Its kind of distasteful isnt it? Bérenger Saunière might have been practising a 'cult of the dead' ritual. That in the backwaters of his tiny church in Southern France Saunière went further than he was supposed to do and started selling a mortuary 'ritual' for his own material gain! Breathlessly it is concluded that this was the root origin of the unexplained incredible wealth he amassed. Saunière built his domaine and the Magdala Tower and the Bethany villa to broadcast this "fact"!
Its all very distasteful because the origins of the 'Cult of the Dead' and what the ancients got up to with corpses doesn't make for nice bed-time reading. Drinking the blood or eating the flesh of those seen as Gods - the most modern incarnation of this idea being Christianity and the 'Last Supper'. Ritually anointing of would be kings with the blood of ancestors or those seen as Gods. Are we to believe that a ritual based on these old ideas was being practiced at Rennes-le-Chateau? Or was the form much more 'modernised' than these archaic rituals? Why would people, religious people, in the 19th century, whether from a 'penitent' group or whether from a plain old monastery background, be interested in a 'Cult of the Dead'? A 'Cult of the Dead' that had been outlawed by the Church centuries ago, as horrific pagan rituals which have some kind of magical component, but which the researchers announcing this new theory believe has survived through a network of old Cathar remnants, whether individually or as a group.
You may ask why the Cathars have been brought [dragged?] into the mix? Apparently they practised a solemn ritual at the moment of death that was the equivalent and derivative from this old 'Cult of the Dead' ritual.
What kind of form did the ritual take that Saunière performed? Why were 'people' willing to pay him handsomely for it? How did the people even find out what he was doing? It isn't like Saunière advertised the ritual in the 'ad's' he put in the local press and magazines, is it? All that was indicated was that he was willing to say a mass on the person's behalf! What were the 'payee's' getting for their money? And why did the whole ritual revolve around a 'notorious Merovingian Talisman'? Why did people even believe Saunière? Why did they even believe the ritual 'would work'? What is the connection between the personal view of individuals regarding the ritual, as opposed to the Confraternity groups who adminstered so called ritual burials of the dead, whether criminals or not?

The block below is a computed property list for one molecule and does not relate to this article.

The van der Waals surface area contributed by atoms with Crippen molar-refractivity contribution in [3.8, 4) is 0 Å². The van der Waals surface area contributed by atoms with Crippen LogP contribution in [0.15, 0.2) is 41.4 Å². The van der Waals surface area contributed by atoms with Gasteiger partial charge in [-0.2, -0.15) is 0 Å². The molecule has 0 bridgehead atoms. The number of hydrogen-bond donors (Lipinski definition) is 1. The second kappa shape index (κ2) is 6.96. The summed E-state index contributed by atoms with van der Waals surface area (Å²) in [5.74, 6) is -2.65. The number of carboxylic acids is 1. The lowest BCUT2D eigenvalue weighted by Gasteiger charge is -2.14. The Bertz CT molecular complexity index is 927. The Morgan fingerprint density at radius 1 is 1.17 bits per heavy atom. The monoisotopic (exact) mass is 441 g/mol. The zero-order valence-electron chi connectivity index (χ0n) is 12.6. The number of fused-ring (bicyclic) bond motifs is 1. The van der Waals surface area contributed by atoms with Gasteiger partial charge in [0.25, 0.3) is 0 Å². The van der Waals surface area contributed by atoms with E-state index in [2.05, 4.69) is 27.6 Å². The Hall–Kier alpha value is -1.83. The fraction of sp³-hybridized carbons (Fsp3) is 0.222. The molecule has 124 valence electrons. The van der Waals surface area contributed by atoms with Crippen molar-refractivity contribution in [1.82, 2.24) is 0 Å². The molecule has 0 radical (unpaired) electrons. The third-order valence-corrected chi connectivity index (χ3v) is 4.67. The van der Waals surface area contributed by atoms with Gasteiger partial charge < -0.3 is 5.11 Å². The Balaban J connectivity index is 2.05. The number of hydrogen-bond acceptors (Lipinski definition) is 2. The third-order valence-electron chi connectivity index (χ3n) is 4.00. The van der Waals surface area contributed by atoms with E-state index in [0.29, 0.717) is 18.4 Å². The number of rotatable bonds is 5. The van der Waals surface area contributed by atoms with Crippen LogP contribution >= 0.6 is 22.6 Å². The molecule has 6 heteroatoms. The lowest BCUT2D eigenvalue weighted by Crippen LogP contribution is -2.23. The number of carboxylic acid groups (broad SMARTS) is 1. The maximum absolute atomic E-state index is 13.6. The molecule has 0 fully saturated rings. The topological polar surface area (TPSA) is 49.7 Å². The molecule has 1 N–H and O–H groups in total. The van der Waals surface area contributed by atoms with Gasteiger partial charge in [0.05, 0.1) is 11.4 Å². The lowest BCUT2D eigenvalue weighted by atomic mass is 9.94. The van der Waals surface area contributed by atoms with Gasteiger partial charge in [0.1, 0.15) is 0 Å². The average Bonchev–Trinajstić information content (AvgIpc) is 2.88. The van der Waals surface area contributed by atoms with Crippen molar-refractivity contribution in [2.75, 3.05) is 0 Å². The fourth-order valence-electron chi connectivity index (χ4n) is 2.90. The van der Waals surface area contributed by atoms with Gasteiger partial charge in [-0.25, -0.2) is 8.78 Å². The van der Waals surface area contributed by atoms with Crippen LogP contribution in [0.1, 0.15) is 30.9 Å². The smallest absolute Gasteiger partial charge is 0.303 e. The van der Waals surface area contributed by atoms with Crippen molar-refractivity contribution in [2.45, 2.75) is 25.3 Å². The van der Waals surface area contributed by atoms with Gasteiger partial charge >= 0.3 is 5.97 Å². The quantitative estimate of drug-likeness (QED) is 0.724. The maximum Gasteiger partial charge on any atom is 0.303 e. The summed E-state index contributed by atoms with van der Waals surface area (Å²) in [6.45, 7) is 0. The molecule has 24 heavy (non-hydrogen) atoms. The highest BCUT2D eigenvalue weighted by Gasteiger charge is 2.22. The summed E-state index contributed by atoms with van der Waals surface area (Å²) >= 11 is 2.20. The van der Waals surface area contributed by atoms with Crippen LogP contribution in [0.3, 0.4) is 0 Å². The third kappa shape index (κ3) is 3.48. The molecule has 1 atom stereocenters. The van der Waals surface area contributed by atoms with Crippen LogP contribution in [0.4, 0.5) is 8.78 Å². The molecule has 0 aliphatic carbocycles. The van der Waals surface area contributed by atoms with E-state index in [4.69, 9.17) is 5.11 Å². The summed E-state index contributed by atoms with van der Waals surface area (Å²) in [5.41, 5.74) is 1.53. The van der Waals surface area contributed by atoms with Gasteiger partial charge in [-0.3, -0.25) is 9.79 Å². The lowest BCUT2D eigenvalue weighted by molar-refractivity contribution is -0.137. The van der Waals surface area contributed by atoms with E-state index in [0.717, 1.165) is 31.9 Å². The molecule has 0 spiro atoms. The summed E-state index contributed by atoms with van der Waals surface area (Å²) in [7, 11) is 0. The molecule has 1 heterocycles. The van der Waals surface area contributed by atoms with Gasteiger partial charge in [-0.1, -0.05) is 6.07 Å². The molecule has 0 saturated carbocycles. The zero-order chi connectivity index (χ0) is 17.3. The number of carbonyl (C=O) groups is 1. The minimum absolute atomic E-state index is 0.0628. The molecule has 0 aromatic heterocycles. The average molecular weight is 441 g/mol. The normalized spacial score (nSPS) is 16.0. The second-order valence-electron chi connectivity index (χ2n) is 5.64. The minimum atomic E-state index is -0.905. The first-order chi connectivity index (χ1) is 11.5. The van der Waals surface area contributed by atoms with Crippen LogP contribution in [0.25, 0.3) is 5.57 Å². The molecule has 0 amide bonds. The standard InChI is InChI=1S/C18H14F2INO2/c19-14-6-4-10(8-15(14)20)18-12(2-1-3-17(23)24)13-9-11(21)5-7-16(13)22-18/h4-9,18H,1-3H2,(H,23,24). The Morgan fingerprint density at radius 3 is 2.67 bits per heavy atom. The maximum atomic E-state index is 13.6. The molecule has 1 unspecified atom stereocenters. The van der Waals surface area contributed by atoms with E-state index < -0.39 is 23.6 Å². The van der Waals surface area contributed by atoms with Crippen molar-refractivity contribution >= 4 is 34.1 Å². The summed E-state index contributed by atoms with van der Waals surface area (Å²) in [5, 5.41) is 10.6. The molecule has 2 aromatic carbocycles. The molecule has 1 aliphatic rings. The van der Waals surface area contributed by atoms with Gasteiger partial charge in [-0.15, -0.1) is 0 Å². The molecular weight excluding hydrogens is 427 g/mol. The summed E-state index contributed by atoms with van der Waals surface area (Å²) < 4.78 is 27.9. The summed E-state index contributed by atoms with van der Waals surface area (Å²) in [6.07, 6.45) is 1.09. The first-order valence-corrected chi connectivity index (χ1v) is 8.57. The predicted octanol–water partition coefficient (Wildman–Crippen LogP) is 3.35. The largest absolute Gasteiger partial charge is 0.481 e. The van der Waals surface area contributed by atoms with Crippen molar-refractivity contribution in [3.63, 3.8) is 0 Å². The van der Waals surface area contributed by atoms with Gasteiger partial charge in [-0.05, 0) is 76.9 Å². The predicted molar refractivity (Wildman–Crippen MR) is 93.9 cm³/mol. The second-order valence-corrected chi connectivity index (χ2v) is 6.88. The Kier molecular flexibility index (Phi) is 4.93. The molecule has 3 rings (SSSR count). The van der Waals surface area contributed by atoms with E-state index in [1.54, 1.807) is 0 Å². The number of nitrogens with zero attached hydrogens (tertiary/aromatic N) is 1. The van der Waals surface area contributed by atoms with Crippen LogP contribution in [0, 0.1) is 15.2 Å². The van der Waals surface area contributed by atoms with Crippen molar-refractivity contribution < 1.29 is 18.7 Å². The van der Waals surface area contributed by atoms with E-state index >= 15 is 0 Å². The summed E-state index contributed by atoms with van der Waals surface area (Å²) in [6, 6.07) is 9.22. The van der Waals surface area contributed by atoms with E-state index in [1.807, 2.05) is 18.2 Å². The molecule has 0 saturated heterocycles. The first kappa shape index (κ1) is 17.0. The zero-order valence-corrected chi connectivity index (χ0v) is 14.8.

The team of researchers headed by Isaac Ben Jacob have asserted that their theory fits the evidence available to explain what Saunière
was dabbling in. The belief for their theory is evidenced solely in the writings of master prankster Philippe de Chérisey - and not from Saunière. The evidence is mainly garnered from the poem Le Serpent Rouge and some private letters of Chérisey available on the internet as well as Stone & Paper, the so called final testament of Chérisey.
The main points that allowed the team to develop the 'cult of the dead' ritual theory are summed up here:
1] Firstly because of Chérisey's obsession with Mary Magdalene. After he had realised that she was being used - not as a biblical character or Saint, but as 'a falsely Christianised Isis, goddess of the Egyptian Cult of the Dead. She presided over mortuary anointing and embalming rituals' Chérisey realised something irregular was going on.